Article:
Do not waste your time or money going to this "college". This school is ideal for individuals in the military who simply need a piece of paper that says "B.S. / B.A." on it in order to be promoted. This school isn't a diploma mill but it's pretty close. They are nationally and regionally accredited, however, after taking 5 "upper division" classes, I feel that accreditation means a lot less than I originally thought. I had completed my A.A. at a local community college and transferred to this school in the hopes of earning a degree but not having to pay the outrageous tuition rates of the local 4-year universities. In that respect (being cheap), AMU gets a win...at least until you find out what you are paying for. I began the B.S. program in information systems security and I've completed 5 classes so far. Based on my experience, I can sum up the classroom experience as follows: Read some chapters in the textbook, answer questions on the discussion boards, maybe do a short weekly written assignment, complete open-book tests and quizzes every 3 weeks or so. That is about it. You are essentially paying for the ability to read a book then talk about it with other students. In the five classes I have taken, there has been ZERO practical application. The "professors", while many have advanced degrees, are little more than moderators. The textbooks have material in them that is suspiciously similar...I don't mean material overlaps, but material that seems to have been written by the same author or group of authors, even though the book says otherwise. Furthermore, in two of my classes the "textbook" was a ridiculous DIY book that you could purchase off the shelf at Barnes & Noble. Then there is the issue of grade inflation. At first, I put a lot of effort into my assignments and I was getting perfect scores. Then, I started to half-ass a few, just to see what would happen. On the assignments that is half-assed, the lowest score I received was a 93% and that was usually due to a citation error. To further make my point, I purposely turned in an assignment an entire week late and completely BeeEssed it. I did not cite anything, I did not address any material from the current chapters in the class, I didn't make any attempt to do a good job and it was pure, unsupported opinion. I got a 100% on that assignment which indicates to me that the "professor" didn't even read it, or just doesn't care. In the end, if you simply need a degree to get a promotion and nothing more, then by all means, go to AMU. If, however, you actually want to learn something that would be difficult to learn by simply reading a book, don't waste your time. I believe that any employer who is familiar with the curriculum at AMU would toss your resume in the trash. If you managed to even get an interview, they would laugh at you and you would certainly make a fool of yourself for not knowing the answers to basic questions that any undergrad at a state university could answer. I value the quality of my education and for that reason, I will no longer be attending this ridiculous school and am instead transferring to a state university. The tuition might be high, but the quality of the education is incomparable.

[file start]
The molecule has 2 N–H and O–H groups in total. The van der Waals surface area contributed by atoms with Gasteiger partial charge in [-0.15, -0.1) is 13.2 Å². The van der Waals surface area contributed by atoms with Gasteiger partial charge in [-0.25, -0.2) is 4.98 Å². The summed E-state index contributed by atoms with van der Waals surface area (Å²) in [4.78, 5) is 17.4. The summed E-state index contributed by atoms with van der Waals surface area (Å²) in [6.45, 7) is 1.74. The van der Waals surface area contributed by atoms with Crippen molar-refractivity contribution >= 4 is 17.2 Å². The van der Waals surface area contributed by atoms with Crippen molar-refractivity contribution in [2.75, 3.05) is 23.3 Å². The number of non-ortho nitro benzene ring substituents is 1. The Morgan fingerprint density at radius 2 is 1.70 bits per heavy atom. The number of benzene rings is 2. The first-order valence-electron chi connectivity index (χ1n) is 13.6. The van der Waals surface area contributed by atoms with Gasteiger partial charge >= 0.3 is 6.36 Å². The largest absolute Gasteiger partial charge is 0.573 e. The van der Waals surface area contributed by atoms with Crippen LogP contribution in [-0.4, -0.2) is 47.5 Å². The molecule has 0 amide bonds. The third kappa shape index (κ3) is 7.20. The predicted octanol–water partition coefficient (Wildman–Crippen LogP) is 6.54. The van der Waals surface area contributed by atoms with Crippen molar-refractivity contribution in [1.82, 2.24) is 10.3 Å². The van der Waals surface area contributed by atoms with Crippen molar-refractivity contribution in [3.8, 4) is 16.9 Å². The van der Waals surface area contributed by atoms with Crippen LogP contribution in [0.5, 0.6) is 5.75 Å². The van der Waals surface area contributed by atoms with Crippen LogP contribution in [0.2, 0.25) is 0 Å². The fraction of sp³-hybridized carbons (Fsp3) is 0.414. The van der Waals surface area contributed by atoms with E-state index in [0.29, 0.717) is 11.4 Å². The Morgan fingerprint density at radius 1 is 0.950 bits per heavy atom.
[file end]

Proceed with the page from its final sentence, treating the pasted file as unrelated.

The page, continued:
13 of 22 people found the following review helpful
May 12, 2014
Amu tech support is a joke. Also during an extension the professor failed to reset the dates and received zeros on two assignment because I had no way to submit them. As a result my B+ average dropped to a F. I filed two appeals over a year ago with no response. In addition AMU failed to provide me access to my classroom and course materials. Good thing for me is that I have all communication documented and will be filing a lawsuit in the near future. Amu is a business (for profit) they receive millions in finical aid and from GI Bill annually, the could careless about the support they provide to veterans who worked hard for benefits.
13 of 14 people found the following review helpful
Take Responsibility for your Education
May 10, 2012
I find interesting some of the reviews here, as they are quite the opposite from every experience I have had with this university. At this time, I have completed 24 undergraduate courses with them and can comment intelligently about various encounters. For those using federal financial aid, the process is all fairly automated – get it right the first time when you apply and stop blaming AMU/APUS for your lack of oversight and ill preparedness. Additionally, the comment which said the university is making their family pay prior to receiving financial aid is completely false – once your package is in, AMU actually fronts the registration in anticipation of receiving federal funding. Tuition assistance is the same, there is about a two-day turn around for class-registration. As far as the instructors…there are some extremely qualified and who are attentive, and there are others that are not – this is typical with every university, even traditional ones. This university is not for those who need their hand held – attending AMU requires a great amount of initiative and time management. Furthermore, this university requires a significant amount of writing. I have taken courses at Emory University, Penn State, and Embry Riddle and they by far have nowhere near the amount of workload that AMU requires. I hope this provides a little insight into my degree program. Lastly, I have put in for three of top 20 MBA programs (traditional) and none of them have questioned my degree from AMU.